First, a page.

What to Know About the 2022 Merrie Monarch Festival

The highly anticipated hula event returns in April with a live audience and a limited number of invited guests. If you’re not among them, you can still check it out. Here’s how.
merrie monarch festival
Photo: Courtesy of Merrie Monarch Festival

Since the first event in 1964, the Merrie Monarch Festival has been a vibrant celebration of hula and Hawaiian culture. Excitement builds during a week of festivities, including parades, performances and Hawaiian art fairs, and reaches its peak during three nights of hula competitions. It’s when the quiet town of Hilo on Hawaiʻi Island, where the festival has been held since its inception, comes alive with anticipation, energy and passion. The prestigious hula competition is one of the most talked-about events in Hawaiʻi, and thousands around the world tune in.   

This year the festival is scheduled to run from April 17 to 23 at the Edith Kanakaʻole Stadium. And after two years of teetering plans and cancellations, fans of the festival can expect a combination of in-person events and televised shows.   

Unfortunately, like many events in 2020, the weeklong celebration was canceled two years ago due to the COVID-19 pandemic. After careful planning, and with some changes, the 2021 festival returned as a three-day televised competition. There were no audience members, and the festival was put off until July, three months later than usual.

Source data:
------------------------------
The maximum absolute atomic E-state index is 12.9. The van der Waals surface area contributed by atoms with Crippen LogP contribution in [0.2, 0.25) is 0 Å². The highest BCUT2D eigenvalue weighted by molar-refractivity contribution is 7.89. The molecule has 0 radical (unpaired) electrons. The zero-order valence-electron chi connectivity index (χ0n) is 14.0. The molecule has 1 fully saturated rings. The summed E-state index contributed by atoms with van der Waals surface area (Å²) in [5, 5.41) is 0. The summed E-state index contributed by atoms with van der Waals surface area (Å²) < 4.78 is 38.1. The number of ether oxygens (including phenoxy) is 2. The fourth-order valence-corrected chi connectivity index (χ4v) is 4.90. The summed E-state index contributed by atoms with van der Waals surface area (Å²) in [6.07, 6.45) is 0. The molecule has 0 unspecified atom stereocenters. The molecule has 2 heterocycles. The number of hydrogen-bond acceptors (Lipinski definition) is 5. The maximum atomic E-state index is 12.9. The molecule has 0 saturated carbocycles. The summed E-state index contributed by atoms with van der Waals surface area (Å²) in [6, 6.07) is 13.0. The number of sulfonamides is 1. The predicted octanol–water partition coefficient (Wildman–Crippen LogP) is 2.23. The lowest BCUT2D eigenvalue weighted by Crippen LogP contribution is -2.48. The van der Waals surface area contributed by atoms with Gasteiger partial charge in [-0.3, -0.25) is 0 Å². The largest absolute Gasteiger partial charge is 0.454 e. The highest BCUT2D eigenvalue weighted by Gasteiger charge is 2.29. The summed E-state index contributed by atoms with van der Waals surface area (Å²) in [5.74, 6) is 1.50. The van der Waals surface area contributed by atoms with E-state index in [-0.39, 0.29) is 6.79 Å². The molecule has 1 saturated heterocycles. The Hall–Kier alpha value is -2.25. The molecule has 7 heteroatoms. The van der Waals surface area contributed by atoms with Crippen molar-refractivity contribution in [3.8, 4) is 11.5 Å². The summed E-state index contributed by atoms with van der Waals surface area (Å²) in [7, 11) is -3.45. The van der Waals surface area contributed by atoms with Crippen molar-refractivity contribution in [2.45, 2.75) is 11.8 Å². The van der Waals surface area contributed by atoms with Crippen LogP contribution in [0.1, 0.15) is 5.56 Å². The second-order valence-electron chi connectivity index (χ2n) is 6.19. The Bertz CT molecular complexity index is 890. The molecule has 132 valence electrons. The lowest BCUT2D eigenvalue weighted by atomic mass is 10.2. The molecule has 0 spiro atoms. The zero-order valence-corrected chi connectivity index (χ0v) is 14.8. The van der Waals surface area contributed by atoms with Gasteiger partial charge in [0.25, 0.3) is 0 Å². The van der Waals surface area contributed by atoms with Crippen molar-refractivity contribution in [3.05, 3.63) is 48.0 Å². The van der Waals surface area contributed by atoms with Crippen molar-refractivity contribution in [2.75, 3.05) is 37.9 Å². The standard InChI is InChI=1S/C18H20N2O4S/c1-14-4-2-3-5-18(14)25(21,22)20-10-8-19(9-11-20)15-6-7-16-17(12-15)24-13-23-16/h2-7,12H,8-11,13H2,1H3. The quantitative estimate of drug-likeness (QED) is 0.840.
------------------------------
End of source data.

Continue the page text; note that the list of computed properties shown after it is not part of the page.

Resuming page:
This year 18 hālau hula (hula schools) will take the stage in Hilo, including one from California, and 10 dancers will contend for Miss Aloha Hula. Devoted fans hooked on the festival’s intense energy and emotion, best felt in person, can look forward to live noncompetitive performances on Hōʻike Night, as well as the Royal Parade. (Hōʻike Night, on April 20, sold out in three hours.)

The festival is restricting the audience on competition nights to only family members of hula performers and invited guests. The limited audience means only a third of the 2,000 seats at Edith Kanakaʻole Stadium will be filled.   

Fortunately, longtime hula enthusiasts and novices can still experience the Merrie Monarch Festival. The entire event will air on local TV station K5 and will stream on its website.   

No matter where viewers are in the world, they can develop a strong appreciation for the Hawaiian art of hula. From their graceful movements to their powerful chants, the best hula dancers in the world tell stories of the Islands, and their spellbinding, chicken-skin performances leave audiences in awe.   

For more information, visit the festival’s official website  

Categories: Arts + Culture, First-Time, Hawai‘i Island, Hawai‘i Island Arts + Culture, Merrie Monarch